After she listed these, she declared that her familiarity with these places had not made her “dewy-eyed” about those who were imprisoned. There were a number she had met for whom “the key should be thrown away”. The rest of humanity was safer without their presence. The problem with prison was that many locked away within its walls should not be there.

This was an issue with which even those who argued that “prison works” were in broad agreement.

Too many of the population of both Scotland and the United Kingdom were found within its walls. Kevin admitted this in his address, noting that this country had a higher percentage of its people behind bars than virtually any other part of the European Union. Kathy noted the scale of the increase in the last two decades.

In her contribution, the final speaker Laura Friedlander spoke of the realities of what life was like for the people to be found there.

Prisons, she said, were far from the “holiday camps” that readers of the Daily Mail might imagine them to be – not unless the purchasers of that particular newspaper travelled to resorts where they were strip-searched on arrival; issued with ill-fitting second-hand clothes; pro­vided with food that was often contaminated; confined in rooms measuring 10 foot by eight which they were forced to share with often unpredictable and violent strangers. There was little peace in these “tourist nirvanas” either.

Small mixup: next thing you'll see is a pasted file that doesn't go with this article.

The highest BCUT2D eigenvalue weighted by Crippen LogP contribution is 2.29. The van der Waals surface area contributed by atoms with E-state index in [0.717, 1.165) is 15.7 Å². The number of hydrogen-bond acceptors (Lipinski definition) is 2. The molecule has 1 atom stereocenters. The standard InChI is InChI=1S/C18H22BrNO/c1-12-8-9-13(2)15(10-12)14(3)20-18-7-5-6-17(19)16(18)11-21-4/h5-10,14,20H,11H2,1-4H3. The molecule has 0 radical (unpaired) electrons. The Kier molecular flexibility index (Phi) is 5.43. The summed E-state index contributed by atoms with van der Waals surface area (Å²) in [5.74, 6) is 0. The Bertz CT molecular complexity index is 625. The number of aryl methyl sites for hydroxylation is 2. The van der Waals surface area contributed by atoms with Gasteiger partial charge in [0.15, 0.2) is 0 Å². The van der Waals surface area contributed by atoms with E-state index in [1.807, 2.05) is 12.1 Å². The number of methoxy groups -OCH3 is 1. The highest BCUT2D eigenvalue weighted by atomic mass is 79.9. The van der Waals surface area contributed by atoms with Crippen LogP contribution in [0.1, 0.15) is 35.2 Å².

Noise was relentless. There was constant anxiety. Even the soap with which you washed could easily conceal the sharp edge of a razor blade. In addition, there was the sense that many of your fellow residents had arrived at the wrong location. As many of 90 per cent of the inmates were said to be suffering one mental illness; 70 per cent displayed the symptoms of two.

All in all, both the contributions of the main speakers and the discussions that followed portrayed a prison system that was failing both its inhabitants and those whose task it was to look after them. Much of the evidence they presented – of continual drug-taking, persistent violence and re-offending – was moving and thought-provoking, giving a glimpse of a world where most of us had no desire to step or enter. It was little wonder that even with the eloquence of Messrs Learmonth and Hunter’s contri­butions, there was no great sea-change in the opinions of the audience with only two out of over 40 believing that prison worked.

They were all too conscious that, for all the enthusiasm and obvious affection that the Daily Mail had for the institution, prison did not work. They shared, too, Kathy Hubbard’s longing for a criminal justice system that had greater imagination and flexibility.

There was gratitude too – both for the information and opinions of those who had contributed to our evening – and the fact that the overwhelming majority of us within that room would be unlikely to be arrested on our way home. Few, if any of us, as we stepped within our cars longed to experience the grim realities of prison life for ourselves.

Donald Murray